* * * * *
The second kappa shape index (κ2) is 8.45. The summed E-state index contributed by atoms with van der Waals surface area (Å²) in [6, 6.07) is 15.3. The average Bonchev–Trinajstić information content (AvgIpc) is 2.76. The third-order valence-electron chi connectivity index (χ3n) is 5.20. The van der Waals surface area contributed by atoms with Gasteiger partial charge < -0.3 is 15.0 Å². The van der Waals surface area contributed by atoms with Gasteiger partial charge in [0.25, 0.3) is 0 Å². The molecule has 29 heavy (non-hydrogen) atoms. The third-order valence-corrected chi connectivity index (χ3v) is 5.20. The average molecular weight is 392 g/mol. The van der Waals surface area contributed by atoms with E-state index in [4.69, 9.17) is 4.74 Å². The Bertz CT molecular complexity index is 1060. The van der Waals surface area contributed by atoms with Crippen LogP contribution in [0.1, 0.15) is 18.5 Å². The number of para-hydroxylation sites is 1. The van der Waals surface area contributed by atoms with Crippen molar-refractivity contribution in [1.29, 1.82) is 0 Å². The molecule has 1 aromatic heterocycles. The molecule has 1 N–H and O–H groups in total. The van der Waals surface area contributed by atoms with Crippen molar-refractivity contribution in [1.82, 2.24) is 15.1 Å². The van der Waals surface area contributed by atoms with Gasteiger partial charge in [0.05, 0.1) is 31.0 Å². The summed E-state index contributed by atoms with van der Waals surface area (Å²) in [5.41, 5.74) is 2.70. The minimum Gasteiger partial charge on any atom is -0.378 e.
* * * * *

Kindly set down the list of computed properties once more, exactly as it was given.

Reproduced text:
The second kappa shape index (κ2) is 8.45. The summed E-state index contributed by atoms with van der Waals surface area (Å²) in [6, 6.07) is 15.3. The average Bonchev–Trinajstić information content (AvgIpc) is 2.76. The third-order valence-electron chi connectivity index (χ3n) is 5.20. The van der Waals surface area contributed by atoms with Gasteiger partial charge < -0.3 is 15.0 Å². The van der Waals surface area contributed by atoms with Gasteiger partial charge in [0.25, 0.3) is 0 Å². The molecule has 29 heavy (non-hydrogen) atoms. The third-order valence-corrected chi connectivity index (χ3v) is 5.20. The average molecular weight is 392 g/mol. The van der Waals surface area contributed by atoms with E-state index in [4.69, 9.17) is 4.74 Å². The Bertz CT molecular complexity index is 1060. The van der Waals surface area contributed by atoms with Crippen LogP contribution in [0.1, 0.15) is 18.5 Å². The number of para-hydroxylation sites is 1. The van der Waals surface area contributed by atoms with Crippen molar-refractivity contribution in [1.29, 1.82) is 0 Å². The molecule has 1 aromatic heterocycles. The molecule has 1 N–H and O–H groups in total. The van der Waals surface area contributed by atoms with Crippen molar-refractivity contribution in [1.82, 2.24) is 15.1 Å². The van der Waals surface area contributed by atoms with Gasteiger partial charge in [0.05, 0.1) is 31.0 Å². The summed E-state index contributed by atoms with van der Waals surface area (Å²) in [5.41, 5.74) is 2.70. The minimum Gasteiger partial charge on any atom is -0.378 e.